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I feel like I have known Zakk all my life, so when he reminded me he moved back to Kansas City just four years ago, I was floored! Extremely artistic with an eye for the curated home, Zakk also works as a designer at Nell Hills in Kansas City and is an absolute pleasure to work with. He has helped me with my Christmas trees for years, and I think his tree designs are not only beautiful, but truly works of art.
Zakk has an extensive background in visual merchandising dating back to his high school days where the job came naturally to him, having been raised in an artistic family. With an undergraduate music degree in vocal performance from Benedictine College and a graduate degree in the same from Portland State University, Zakk spent time as a professional opera singer, choral conductor and has worked in publishing religious music for hymnals and churches.
He has now returned to Kansas City, and when he is not working at Hallmark, he enjoys designing home décor for private individuals through his business, The Polished Rake. You will be in for a treat if you ever have the chance to work with Zakk. He loves designing because it’s a way of bringing beauty into one’s home and facilitating connections with people. A homebody at heart, his goal is to create charming spaces where people can feel comfortable.
We used frosted greens on our living room tree this year!
Seasons: What are the biggest misconceptions about decorating a Christmas tree?
ZH: People thinking they have to have a theme. You can have a coherent tree and still have your family ornaments on it! People tell me all the time that they want to buy new things or come up with a theme or if it’s handmade, it cannot go on the tree. I disagree with that – my personal tree has a collection of ornaments from my grandmother, my mom, Hallmark, Nell Hills (in KC), thrift stores and special ones my kids made. It all works because they each have meaning.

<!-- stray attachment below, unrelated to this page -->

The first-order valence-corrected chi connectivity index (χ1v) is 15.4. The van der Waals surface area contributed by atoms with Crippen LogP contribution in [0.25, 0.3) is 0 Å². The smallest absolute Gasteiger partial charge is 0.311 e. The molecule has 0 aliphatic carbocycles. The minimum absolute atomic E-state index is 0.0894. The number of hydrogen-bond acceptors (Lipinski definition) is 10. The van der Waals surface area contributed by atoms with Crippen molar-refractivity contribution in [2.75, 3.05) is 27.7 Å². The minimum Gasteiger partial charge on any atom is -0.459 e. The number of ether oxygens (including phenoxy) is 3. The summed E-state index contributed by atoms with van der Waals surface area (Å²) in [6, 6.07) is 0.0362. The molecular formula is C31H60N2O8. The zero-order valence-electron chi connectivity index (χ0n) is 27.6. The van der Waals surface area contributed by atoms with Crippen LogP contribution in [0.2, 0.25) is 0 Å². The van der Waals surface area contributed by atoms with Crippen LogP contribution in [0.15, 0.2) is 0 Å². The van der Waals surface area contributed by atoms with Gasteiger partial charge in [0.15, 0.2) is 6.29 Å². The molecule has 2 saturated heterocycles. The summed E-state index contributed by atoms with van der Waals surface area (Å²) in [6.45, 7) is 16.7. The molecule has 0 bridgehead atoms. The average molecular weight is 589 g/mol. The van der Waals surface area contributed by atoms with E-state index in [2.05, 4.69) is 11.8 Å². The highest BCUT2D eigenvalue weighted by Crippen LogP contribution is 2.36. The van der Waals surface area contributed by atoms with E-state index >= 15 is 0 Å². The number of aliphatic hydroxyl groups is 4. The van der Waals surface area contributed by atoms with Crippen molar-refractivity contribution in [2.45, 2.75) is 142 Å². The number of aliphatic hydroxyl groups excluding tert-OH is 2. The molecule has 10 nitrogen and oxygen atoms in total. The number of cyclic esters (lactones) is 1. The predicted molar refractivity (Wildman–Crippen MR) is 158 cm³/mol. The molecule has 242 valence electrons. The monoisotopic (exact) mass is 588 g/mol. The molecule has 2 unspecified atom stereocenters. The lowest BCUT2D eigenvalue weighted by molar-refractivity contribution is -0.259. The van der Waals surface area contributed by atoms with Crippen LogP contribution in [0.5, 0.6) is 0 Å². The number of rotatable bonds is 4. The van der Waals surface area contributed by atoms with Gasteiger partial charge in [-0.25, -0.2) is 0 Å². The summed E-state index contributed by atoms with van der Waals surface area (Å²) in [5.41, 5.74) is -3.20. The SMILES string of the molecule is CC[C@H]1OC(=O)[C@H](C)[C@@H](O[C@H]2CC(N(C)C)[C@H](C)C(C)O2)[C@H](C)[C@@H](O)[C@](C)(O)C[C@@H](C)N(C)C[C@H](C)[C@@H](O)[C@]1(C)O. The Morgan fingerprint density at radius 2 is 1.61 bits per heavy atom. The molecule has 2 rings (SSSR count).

Seasons: What supplies are needed?
1) 20-24-guage wire – it comes in silver, copper, gold or green. Any hardware store will have it.
2) Different widths of ribbon (3 yards per ribbon per bow – more or less depending on the size of the bow) A 9-foot tree takes around 7 bows. Buy this at unusual places all times of the year – like fabric stores, home décor stores and garden stores.
3) Floral picks of berries or large pinecones. Buy twice as many as you think you will need. The absolute minimum is four to five per tree.
Our family room tree has such a wide variety of ornaments that are special to our family - everything from homemade ornaments by our children to drill team ornaments to my grandmother's handmade angel ornaments to ornaments of our dogs to special ornaments passed down through the years from family.
4) A tree skirt. There are lots of cute tree skirts out there, but a piece of burlap or a beautiful fabric can be just as effective. It’s up to you and what you fall in love with. I’ve even used cotton batting with glitter sprinkled on top to look like snow.
5) An urn for small trees. This is an option if you want to get more bang for your buck. It can also keep the tree out of the way for small children and animals. It literally makes a 6-foot tree look like a 9-foot one! If there is no hole in the urn, just fill it with sand and plop in the tree.
6) Wire cutters and good fabric scissors. (Cut ribbons on an angle so they don’t fray.)